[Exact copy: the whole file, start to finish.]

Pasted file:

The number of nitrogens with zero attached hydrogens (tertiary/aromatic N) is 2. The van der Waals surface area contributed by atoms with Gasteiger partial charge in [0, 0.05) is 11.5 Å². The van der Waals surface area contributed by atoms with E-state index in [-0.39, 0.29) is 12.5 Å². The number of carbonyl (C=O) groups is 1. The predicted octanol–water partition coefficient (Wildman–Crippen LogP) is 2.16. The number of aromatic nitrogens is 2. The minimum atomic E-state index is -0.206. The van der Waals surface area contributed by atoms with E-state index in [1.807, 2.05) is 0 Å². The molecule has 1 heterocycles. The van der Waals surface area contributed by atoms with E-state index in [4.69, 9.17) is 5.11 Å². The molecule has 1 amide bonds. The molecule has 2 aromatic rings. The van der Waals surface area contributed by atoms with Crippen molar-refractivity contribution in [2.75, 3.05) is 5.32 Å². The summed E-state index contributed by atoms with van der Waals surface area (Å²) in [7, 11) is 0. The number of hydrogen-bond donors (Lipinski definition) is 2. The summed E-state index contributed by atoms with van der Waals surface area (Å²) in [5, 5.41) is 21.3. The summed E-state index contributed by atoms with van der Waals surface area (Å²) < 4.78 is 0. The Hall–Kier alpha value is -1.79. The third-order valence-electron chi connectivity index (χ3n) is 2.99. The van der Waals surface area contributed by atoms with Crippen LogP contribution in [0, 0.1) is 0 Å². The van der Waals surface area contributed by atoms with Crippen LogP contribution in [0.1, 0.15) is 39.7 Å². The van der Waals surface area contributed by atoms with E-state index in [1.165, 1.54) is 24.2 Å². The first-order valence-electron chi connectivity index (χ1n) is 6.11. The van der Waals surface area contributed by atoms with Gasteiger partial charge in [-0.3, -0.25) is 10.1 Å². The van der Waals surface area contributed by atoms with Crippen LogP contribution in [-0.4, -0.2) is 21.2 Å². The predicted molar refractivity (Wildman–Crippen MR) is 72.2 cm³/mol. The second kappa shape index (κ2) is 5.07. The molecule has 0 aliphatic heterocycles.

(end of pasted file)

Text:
The number of nitrogens with zero attached hydrogens (tertiary/aromatic N) is 2. The van der Waals surface area contributed by atoms with Gasteiger partial charge in [0, 0.05) is 11.5 Å². The van der Waals surface area contributed by atoms with E-state index in [-0.39, 0.29) is 12.5 Å². The number of carbonyl (C=O) groups is 1. The predicted octanol–water partition coefficient (Wildman–Crippen LogP) is 2.16. The number of aromatic nitrogens is 2. The minimum atomic E-state index is -0.206. The van der Waals surface area contributed by atoms with E-state index in [1.807, 2.05) is 0 Å². The molecule has 1 heterocycles. The van der Waals surface area contributed by atoms with E-state index in [4.69, 9.17) is 5.11 Å². The molecule has 1 amide bonds. The molecule has 2 aromatic rings. The van der Waals surface area contributed by atoms with Crippen molar-refractivity contribution in [2.75, 3.05) is 5.32 Å². The summed E-state index contributed by atoms with van der Waals surface area (Å²) in [7, 11) is 0. The number of hydrogen-bond donors (Lipinski definition) is 2. The summed E-state index contributed by atoms with van der Waals surface area (Å²) in [5, 5.41) is 21.3. The summed E-state index contributed by atoms with van der Waals surface area (Å²) < 4.78 is 0. The Hall–Kier alpha value is -1.79. The third-order valence-electron chi connectivity index (χ3n) is 2.99. The van der Waals surface area contributed by atoms with Crippen LogP contribution in [0, 0.1) is 0 Å². The van der Waals surface area contributed by atoms with Crippen LogP contribution in [0.1, 0.15) is 39.7 Å². The van der Waals surface area contributed by atoms with E-state index in [1.165, 1.54) is 24.2 Å². The first-order valence-electron chi connectivity index (χ1n) is 6.11. The van der Waals surface area contributed by atoms with Gasteiger partial charge in [-0.3, -0.25) is 10.1 Å². The van der Waals surface area contributed by atoms with Crippen LogP contribution in [-0.4, -0.2) is 21.2 Å². The predicted molar refractivity (Wildman–Crippen MR) is 72.2 cm³/mol. The second kappa shape index (κ2) is 5.07. The molecule has 0 aliphatic heterocycles.